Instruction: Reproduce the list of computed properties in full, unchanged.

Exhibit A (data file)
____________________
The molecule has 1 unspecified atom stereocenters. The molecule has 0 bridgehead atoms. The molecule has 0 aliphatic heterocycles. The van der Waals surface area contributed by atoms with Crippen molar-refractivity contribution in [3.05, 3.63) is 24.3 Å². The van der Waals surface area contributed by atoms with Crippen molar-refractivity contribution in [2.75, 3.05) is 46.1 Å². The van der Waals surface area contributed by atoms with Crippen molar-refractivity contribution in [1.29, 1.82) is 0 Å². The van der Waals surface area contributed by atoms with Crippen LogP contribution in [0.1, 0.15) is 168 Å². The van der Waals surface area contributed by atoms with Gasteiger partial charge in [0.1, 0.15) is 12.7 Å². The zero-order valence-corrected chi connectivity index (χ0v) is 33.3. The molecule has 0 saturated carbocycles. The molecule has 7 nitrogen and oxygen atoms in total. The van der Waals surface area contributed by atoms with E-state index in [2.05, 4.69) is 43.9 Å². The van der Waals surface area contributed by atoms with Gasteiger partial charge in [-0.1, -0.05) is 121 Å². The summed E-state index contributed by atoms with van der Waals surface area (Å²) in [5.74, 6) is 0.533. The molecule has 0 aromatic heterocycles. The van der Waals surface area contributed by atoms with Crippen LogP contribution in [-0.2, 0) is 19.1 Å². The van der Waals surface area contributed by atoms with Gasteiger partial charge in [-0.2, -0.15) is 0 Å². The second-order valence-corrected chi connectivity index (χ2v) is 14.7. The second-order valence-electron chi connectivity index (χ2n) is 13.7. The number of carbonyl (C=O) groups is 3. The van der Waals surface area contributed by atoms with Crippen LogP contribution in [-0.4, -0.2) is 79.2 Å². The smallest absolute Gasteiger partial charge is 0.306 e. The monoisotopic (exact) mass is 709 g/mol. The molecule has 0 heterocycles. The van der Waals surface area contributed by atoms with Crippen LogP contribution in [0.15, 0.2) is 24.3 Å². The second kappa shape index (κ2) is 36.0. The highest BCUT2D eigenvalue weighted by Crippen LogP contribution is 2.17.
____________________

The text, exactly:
The molecule has 1 unspecified atom stereocenters. The molecule has 0 bridgehead atoms. The molecule has 0 aliphatic heterocycles. The van der Waals surface area contributed by atoms with Crippen molar-refractivity contribution in [3.05, 3.63) is 24.3 Å². The van der Waals surface area contributed by atoms with Crippen molar-refractivity contribution in [2.75, 3.05) is 46.1 Å². The van der Waals surface area contributed by atoms with Crippen molar-refractivity contribution in [1.29, 1.82) is 0 Å². The van der Waals surface area contributed by atoms with Crippen LogP contribution in [0.1, 0.15) is 168 Å². The van der Waals surface area contributed by atoms with Gasteiger partial charge in [0.1, 0.15) is 12.7 Å². The zero-order valence-corrected chi connectivity index (χ0v) is 33.3. The molecule has 0 saturated carbocycles. The molecule has 7 nitrogen and oxygen atoms in total. The van der Waals surface area contributed by atoms with E-state index in [2.05, 4.69) is 43.9 Å². The van der Waals surface area contributed by atoms with Gasteiger partial charge in [-0.1, -0.05) is 121 Å². The summed E-state index contributed by atoms with van der Waals surface area (Å²) in [5.74, 6) is 0.533. The molecule has 0 aromatic heterocycles. The van der Waals surface area contributed by atoms with Crippen LogP contribution in [-0.2, 0) is 19.1 Å². The van der Waals surface area contributed by atoms with Gasteiger partial charge in [-0.2, -0.15) is 0 Å². The second-order valence-corrected chi connectivity index (χ2v) is 14.7. The second-order valence-electron chi connectivity index (χ2n) is 13.7. The number of carbonyl (C=O) groups is 3. The van der Waals surface area contributed by atoms with Crippen LogP contribution in [-0.4, -0.2) is 79.2 Å². The smallest absolute Gasteiger partial charge is 0.306 e. The monoisotopic (exact) mass is 709 g/mol. The molecule has 0 heterocycles. The van der Waals surface area contributed by atoms with Crippen LogP contribution in [0.15, 0.2) is 24.3 Å². The second kappa shape index (κ2) is 36.0. The highest BCUT2D eigenvalue weighted by Crippen LogP contribution is 2.17.